Electrification Won't Break The Grid, It Will Make It Smarter.

July 8, 2022

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In partnership with Span.io, we reviewed the data from electrified homes in the U.S. with a SPAN smart panel to better understand the relationship between load management at the house level and grid capacity. What’s a smart panel? Read on!

By now we know that the only viable way to meet our climate goals is to electrify nearly everything, starting with our homes and cars (which create roughly 40 percent of all our carbon emissions). In order to wean ourselves off fossil fuels and power our EVs, heat pumps, induction stoves and smart electric appliances, we will need two to three times as much electricity as we do today. Some of this will come from clean solar energy generated right on our rooftops. But our electrical grid will also need to grow significantly to meet this demand.

Skeptics of electrification say the grid will not be able to grow fast enough to handle this increased demand. History says otherwise: __Between 1950 and 1960, the amount of electricity delivered more than doubled in the U.S. and, by 1970, it more than doubled again when people began using a lot more electric appliances beyond lighting. __

We did it then, and we can do it again – but this time, with smarter technology.

There are significant opportunities hiding right in our basements and utility closets, embodied in the humble electrical panel. As homes electrify, many will need more electricity than the panel was originally designed for. Like other grid infrastructure, panels are sized for peak electricity load: the amount of electricity required if nearly everything in your home is used at the same time. But this peak load is 10-20 times higher than the average load over time. So if we can better manage peak events, much more electricity can be delivered without increasing panel capacity. This is important, because increasing panel capacity in the home can result in a corresponding upgrade of the service to the home, which can be time-consuming and expensive. Fortunately, we now have “smart panels” designed to manage those peaks.

Approximately 50-60 million single-family homes (60-70 percent) have electrical panels with ratings less than 200 amps. If these households fully electrify (two electric vehicle chargers, heat pump HVAC, heat pump water heater, electric stove and electric dryer), most will need a larger electrical panel. Buying a smart panel may be more expensive than a conventional electrical panel, but it’s significantly cheaper than a service upgrade. This is especially true for households that get their electrical service through underground wires, where the avoided costs of an electrical upgrade will likely pay for the smart panel many times over. Beyond cost, the long timelines of service upgrades can be a deterrent for consumers considering electrification.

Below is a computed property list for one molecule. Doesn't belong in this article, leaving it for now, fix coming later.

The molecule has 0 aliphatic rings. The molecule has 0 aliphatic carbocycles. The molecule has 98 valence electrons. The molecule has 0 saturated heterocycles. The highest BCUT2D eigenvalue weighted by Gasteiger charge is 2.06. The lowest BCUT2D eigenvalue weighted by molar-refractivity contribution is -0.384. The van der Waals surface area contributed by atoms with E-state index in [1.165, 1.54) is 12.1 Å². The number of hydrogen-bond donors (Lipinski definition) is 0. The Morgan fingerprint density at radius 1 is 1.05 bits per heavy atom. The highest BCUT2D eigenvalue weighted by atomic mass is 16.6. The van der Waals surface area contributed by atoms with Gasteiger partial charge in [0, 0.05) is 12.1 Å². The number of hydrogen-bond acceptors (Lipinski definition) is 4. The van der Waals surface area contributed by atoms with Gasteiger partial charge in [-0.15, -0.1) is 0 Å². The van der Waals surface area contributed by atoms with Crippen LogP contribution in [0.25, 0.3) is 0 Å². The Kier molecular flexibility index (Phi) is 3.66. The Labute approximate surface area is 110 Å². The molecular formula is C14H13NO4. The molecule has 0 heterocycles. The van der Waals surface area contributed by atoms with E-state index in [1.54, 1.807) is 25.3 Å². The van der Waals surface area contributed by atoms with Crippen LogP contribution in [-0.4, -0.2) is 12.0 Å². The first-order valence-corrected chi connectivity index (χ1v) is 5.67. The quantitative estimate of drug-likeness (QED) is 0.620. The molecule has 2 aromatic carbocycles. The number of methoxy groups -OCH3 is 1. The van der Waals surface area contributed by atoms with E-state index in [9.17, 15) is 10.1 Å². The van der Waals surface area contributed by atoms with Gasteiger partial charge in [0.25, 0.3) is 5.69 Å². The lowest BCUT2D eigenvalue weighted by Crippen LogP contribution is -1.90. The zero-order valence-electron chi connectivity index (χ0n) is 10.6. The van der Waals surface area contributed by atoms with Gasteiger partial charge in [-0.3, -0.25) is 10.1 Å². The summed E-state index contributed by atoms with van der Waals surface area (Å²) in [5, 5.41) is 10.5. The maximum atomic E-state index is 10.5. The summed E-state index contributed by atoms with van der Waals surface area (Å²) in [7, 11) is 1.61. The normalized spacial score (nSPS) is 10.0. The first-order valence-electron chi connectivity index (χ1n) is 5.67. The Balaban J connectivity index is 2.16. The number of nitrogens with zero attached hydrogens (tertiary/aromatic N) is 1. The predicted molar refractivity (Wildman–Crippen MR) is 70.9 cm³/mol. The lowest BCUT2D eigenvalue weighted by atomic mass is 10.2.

For almost every single-family home in the U.S., smart electrical panels can eliminate one of the major barriers to whole-home electrification: the cost and complexity of utility service upgrades. The important thing is to make sure that those panels are in place before we replace our fossil-fueled appliances; we don’t want to be stuck buying another gas water heater when it breaks, because emitting carbon from an appliance for another decade is, well, not “smart.”

So what does all of this mean? Panels in our homes are incredibly important to electrifying everything. If we do it the right way, we can upgrade the panels of households across the country, making our grid more efficient and resilient by treating the panel itself as a critical part of our grid infrastructure.

This is an investment we can make right now, and policymakers must help with incentives to homeowners to reduce the costs of these upgrades, especially for low- and moderate-income households. Smart grid technologies can improve the reliability and resiliency of the grid, while allowing us to scale our infrastructure more efficiently and cost-effectively.

Our Smartest Takeaways:

Approximately 60-70 percent of American households have electrical panels (and service wires) that allow fewer than 200 amps of electricity to flow in from the grid. Many of these homes may need service upgrades unless the problem is solved at the panel.

Household peak loads are 10-20x higher than average loads—smart panels can shave these peaks and let us get more electricity from the same infrastructure.

We don’t need to design for peak loads. We do need to get ready to rewire.

Want to go deeper? Read our full Circuit Breaker white paper on grid resilience!

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